Views of William Blake In "The lamb" and "the tyger"

From William Blake's stories "The Lamb" and "The Tyger" you can get a significant idea of what his views of God and man must be. First off, he portrays the Lamb more innocently and nicer than the Tyger was portrayed. This shows that God not only created innocent things but God also created harsh, dangerous things. Because of this, Blake questions Gods goodness. He consistently asks "who made thee" to both the lamb and the Tyger. If God created everything in His image and likeness than why are there these evil things which He created. For example, is the Tyger made in Gods image and likeness even though it is described to be made "out of a furnace". The Lamb is described as soft and similar to God. Blake makes it evident in his description of the lamb that the lamb is definitely created in Gods image and likeness for the lamb is quite similar to God. These descriptions show that Blake's view of God is more of an untrustworthy and questioning view.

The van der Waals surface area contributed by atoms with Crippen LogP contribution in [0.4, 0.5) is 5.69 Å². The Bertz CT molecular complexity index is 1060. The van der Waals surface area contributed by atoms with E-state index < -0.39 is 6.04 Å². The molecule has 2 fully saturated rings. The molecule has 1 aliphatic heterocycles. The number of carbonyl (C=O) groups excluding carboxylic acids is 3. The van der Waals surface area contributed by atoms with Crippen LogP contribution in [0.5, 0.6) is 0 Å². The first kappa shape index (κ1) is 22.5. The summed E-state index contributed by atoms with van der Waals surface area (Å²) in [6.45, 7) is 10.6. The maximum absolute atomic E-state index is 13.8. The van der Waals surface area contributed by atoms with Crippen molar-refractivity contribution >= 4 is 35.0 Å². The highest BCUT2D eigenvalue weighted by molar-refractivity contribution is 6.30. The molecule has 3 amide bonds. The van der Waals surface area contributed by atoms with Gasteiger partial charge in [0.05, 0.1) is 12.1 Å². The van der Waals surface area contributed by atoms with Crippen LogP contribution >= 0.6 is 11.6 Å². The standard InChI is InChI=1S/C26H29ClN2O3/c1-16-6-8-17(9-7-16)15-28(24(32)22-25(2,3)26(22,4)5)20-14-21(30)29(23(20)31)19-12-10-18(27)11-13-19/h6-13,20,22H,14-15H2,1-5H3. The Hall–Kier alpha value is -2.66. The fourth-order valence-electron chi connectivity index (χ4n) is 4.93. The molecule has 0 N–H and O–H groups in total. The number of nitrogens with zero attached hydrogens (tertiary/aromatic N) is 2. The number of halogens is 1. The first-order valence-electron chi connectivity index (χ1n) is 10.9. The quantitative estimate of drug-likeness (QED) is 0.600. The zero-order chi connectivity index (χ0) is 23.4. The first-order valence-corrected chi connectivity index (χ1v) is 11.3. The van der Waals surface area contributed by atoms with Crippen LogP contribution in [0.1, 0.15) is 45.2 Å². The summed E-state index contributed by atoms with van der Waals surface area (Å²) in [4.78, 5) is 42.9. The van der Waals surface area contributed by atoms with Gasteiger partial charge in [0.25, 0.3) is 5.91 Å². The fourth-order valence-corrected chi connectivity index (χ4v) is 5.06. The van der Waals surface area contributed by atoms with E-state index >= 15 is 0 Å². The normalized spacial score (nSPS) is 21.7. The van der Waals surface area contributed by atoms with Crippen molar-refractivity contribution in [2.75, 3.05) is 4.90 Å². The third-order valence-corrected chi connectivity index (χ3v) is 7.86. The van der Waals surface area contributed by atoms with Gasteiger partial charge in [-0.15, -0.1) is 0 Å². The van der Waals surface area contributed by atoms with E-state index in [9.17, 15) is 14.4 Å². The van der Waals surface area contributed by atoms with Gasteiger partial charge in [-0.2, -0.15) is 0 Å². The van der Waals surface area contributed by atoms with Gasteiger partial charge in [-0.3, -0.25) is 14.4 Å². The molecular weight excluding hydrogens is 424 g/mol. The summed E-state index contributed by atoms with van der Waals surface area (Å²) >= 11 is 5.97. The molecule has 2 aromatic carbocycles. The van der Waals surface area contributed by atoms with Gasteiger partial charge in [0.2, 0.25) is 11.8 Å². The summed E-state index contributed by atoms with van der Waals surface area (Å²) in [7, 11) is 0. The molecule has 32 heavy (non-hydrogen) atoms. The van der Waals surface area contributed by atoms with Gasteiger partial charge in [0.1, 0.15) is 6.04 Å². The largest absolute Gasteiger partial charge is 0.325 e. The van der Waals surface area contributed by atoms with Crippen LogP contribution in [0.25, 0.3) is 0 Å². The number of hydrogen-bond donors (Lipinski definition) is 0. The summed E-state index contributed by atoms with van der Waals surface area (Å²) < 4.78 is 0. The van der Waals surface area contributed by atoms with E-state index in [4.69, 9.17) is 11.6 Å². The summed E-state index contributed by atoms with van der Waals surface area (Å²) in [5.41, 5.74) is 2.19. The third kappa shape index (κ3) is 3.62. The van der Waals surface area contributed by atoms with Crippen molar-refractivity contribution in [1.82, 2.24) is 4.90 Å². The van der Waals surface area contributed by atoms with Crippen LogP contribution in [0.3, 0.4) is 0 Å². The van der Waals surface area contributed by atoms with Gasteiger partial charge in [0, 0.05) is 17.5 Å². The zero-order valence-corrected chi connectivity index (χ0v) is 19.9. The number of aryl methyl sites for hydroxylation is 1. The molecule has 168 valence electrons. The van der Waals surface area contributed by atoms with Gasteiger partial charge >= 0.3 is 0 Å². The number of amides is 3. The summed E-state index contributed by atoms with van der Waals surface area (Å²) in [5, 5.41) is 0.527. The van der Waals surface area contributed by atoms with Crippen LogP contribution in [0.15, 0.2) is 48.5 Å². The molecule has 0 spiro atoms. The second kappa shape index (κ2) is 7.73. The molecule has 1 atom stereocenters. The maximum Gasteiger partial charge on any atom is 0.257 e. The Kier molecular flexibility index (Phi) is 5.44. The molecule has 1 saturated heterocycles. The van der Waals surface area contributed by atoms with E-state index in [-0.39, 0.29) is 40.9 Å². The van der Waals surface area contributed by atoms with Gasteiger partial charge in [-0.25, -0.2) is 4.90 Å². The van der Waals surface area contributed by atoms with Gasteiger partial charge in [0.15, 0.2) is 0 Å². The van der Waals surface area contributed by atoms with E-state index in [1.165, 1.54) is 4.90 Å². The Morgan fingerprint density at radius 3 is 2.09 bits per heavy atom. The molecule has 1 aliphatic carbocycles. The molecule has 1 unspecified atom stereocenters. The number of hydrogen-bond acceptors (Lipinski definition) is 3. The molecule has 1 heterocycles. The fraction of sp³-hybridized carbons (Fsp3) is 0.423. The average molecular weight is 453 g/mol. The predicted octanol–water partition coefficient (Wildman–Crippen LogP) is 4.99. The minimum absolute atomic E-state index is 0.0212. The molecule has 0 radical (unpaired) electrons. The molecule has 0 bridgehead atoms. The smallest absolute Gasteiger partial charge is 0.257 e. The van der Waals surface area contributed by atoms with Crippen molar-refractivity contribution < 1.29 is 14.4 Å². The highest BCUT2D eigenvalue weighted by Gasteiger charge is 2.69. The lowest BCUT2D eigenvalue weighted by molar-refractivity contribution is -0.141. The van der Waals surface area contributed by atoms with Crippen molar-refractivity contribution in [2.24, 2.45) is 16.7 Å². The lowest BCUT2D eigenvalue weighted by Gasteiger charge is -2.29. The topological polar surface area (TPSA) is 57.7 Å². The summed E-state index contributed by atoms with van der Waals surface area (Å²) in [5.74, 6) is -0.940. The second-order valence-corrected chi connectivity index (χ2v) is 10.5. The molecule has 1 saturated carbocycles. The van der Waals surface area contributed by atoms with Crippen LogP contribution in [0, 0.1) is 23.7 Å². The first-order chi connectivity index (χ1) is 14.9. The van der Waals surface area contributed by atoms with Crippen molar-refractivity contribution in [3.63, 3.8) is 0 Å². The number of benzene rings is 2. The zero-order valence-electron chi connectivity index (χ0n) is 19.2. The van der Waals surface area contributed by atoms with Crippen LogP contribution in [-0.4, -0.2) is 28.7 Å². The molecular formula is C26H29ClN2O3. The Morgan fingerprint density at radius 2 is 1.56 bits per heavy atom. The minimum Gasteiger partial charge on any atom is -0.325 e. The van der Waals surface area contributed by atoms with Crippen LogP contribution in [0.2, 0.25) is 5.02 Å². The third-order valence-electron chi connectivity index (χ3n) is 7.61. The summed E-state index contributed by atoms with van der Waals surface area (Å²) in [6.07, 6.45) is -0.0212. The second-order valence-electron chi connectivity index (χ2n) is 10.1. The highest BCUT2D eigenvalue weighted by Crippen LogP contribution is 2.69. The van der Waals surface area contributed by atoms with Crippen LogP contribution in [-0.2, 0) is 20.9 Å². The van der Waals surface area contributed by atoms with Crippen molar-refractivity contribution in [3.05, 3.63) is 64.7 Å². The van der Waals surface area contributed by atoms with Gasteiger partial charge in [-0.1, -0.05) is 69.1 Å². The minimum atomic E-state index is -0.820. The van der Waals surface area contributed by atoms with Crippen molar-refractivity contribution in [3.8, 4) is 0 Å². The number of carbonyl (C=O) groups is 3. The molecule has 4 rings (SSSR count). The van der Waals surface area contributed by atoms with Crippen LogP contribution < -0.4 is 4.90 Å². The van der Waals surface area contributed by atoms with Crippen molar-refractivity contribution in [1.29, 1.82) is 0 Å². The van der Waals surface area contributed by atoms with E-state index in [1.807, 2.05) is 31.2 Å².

Gods view of the nature of man springs from these descriptions of the lamb and Tyger as well. Men are created in the image and likeness of God. Children particularly are referred to as sheep. This is shown when Blake uses repetition to get his point across in the story. Children ask many questions and understand little, so repetition is needed when in conversation with them. Children and the lamb are both described therefore as innocent creatures created in Gods image. Some men are similar to the Tyger as well. They are created metaphorically from a furnace. William Blakes view of these men is questioning whether they all are created in Gods image or not. Similar to his view of God, Blake wonders whether these innocent and beastlike humans are all created by the same God and if they all are worthy of respect.

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